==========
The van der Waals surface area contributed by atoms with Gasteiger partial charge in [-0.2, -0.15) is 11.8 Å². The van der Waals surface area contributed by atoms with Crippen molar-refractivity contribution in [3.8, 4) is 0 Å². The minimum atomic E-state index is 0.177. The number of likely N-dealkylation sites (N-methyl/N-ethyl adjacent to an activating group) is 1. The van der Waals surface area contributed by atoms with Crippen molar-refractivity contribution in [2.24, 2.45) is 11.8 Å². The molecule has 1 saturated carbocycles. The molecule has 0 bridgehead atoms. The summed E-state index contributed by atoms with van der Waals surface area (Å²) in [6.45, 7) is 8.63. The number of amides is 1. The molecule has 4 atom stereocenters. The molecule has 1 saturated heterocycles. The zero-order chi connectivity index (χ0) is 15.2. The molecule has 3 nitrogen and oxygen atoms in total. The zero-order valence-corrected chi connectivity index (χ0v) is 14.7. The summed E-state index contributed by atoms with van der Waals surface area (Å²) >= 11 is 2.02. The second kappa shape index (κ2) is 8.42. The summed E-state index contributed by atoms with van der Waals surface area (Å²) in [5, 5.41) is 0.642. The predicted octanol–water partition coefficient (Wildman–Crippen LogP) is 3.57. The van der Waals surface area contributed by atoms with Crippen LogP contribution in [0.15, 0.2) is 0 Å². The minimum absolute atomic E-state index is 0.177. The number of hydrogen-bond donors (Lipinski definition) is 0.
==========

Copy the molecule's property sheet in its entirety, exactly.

The van der Waals surface area contributed by atoms with Gasteiger partial charge in [-0.2, -0.15) is 11.8 Å². The van der Waals surface area contributed by atoms with Crippen molar-refractivity contribution in [3.8, 4) is 0 Å². The minimum atomic E-state index is 0.177. The number of likely N-dealkylation sites (N-methyl/N-ethyl adjacent to an activating group) is 1. The van der Waals surface area contributed by atoms with Crippen molar-refractivity contribution in [2.24, 2.45) is 11.8 Å². The molecule has 1 saturated carbocycles. The molecule has 0 bridgehead atoms. The summed E-state index contributed by atoms with van der Waals surface area (Å²) in [6.45, 7) is 8.63. The number of amides is 1. The molecule has 4 atom stereocenters. The molecule has 1 saturated heterocycles. The zero-order chi connectivity index (χ0) is 15.2. The molecule has 3 nitrogen and oxygen atoms in total. The zero-order valence-corrected chi connectivity index (χ0v) is 14.7. The summed E-state index contributed by atoms with van der Waals surface area (Å²) >= 11 is 2.02. The second kappa shape index (κ2) is 8.42. The summed E-state index contributed by atoms with van der Waals surface area (Å²) in [5, 5.41) is 0.642. The predicted octanol–water partition coefficient (Wildman–Crippen LogP) is 3.57. The van der Waals surface area contributed by atoms with Crippen LogP contribution in [0.15, 0.2) is 0 Å². The minimum absolute atomic E-state index is 0.177. The number of hydrogen-bond donors (Lipinski definition) is 0.